University of Washington

Department of Rehabilitation Medicine

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Sensitivity of single- versus multiple-domain outcome measures to identify responders in chronic low back pain: Pooled analysis of two placebo-controlled trials of etoricoxib


Jensen MP, Schnitzer TJ, Wang H, Smugar SS, Peloso PM, Gammaitoni A



Publication Info:

The Clinical Journal of Pain, 28(1):1-7


OBJECTIVES: A composite responder index for chronic low-back pain (CLBP) has recently been proposed to evaluate the efficacy of CLBP treatments in clinical trials. We compared the responsiveness of this composite measure with a number of single-item responder definitions.
METHODS: We pooled data from 2 placebo-controlled studies of etoricoxib in CLBP to evaluate 5 response criteria: 30% pain intensity (PI) reduction; 50% PI reduction; 20 mm absolute reduction (100 mm PI visual analog scale); patient global assessment of response to therapy (PGART); and the composite criteria of 30% reduction in PI+30% improvement in PGART of disease status+no worsening in function. We used bootstrap analysis and logistic regression to assess the ability to differentiate etoricoxib and placebo, and the ? coefficient to assess agreement among the responder criteria.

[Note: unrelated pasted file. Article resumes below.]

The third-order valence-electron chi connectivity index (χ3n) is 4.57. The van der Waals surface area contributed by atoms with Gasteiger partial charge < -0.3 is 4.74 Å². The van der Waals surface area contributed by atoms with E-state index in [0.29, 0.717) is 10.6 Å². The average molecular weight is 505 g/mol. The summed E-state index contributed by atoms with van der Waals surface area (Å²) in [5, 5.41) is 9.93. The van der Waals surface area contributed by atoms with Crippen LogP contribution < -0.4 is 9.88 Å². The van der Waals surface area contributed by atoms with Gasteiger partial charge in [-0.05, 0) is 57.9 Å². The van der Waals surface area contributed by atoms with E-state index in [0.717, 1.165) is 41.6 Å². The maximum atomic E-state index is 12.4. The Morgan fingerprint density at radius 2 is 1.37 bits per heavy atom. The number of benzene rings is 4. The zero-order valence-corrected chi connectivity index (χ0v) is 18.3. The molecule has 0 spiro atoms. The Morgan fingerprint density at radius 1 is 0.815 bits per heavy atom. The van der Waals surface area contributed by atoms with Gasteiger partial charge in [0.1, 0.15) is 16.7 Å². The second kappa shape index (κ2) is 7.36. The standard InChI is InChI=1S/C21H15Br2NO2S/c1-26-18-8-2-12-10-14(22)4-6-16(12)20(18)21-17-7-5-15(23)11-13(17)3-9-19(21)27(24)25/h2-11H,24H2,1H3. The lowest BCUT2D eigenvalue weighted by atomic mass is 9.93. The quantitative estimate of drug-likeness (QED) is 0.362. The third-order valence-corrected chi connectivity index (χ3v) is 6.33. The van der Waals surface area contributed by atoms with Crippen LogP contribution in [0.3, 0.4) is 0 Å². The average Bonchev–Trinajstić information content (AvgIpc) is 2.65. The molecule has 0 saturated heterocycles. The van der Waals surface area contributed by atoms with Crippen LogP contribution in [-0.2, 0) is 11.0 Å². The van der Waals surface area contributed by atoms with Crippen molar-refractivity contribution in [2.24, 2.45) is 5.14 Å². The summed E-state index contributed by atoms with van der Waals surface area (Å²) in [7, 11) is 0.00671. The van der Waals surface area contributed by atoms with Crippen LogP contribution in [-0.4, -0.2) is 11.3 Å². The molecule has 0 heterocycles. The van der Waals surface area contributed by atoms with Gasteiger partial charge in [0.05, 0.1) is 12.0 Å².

RESULTS: The criterion of a 20 mm improvement in PI resulted in the greatest proportion (71.5%) of patients being classified as responders and all criteria separated etoricoxib from placebo (P=0.0001). PGART had the highest discriminant ability (odds ratio 5.90), and was significantly (P<0.05) more discriminant than the 20 mm and =30% improvements and the composite criteria. After adjusting for all other measures, only PGART continued to show a significant treatment effect for etoricoxib versus placebo (P=0.0003). Kappa values contrasting the composite criteria and the single-item measures ranged from 0.59 to 0.85.
DISCUSSION: These findings do not support the superiority of a composite index over single-item ratings of PI and PGART ratings, but do suggest that PGART ratings may be more responsive to treatment, perhaps because they measure something in addition to change in PI.

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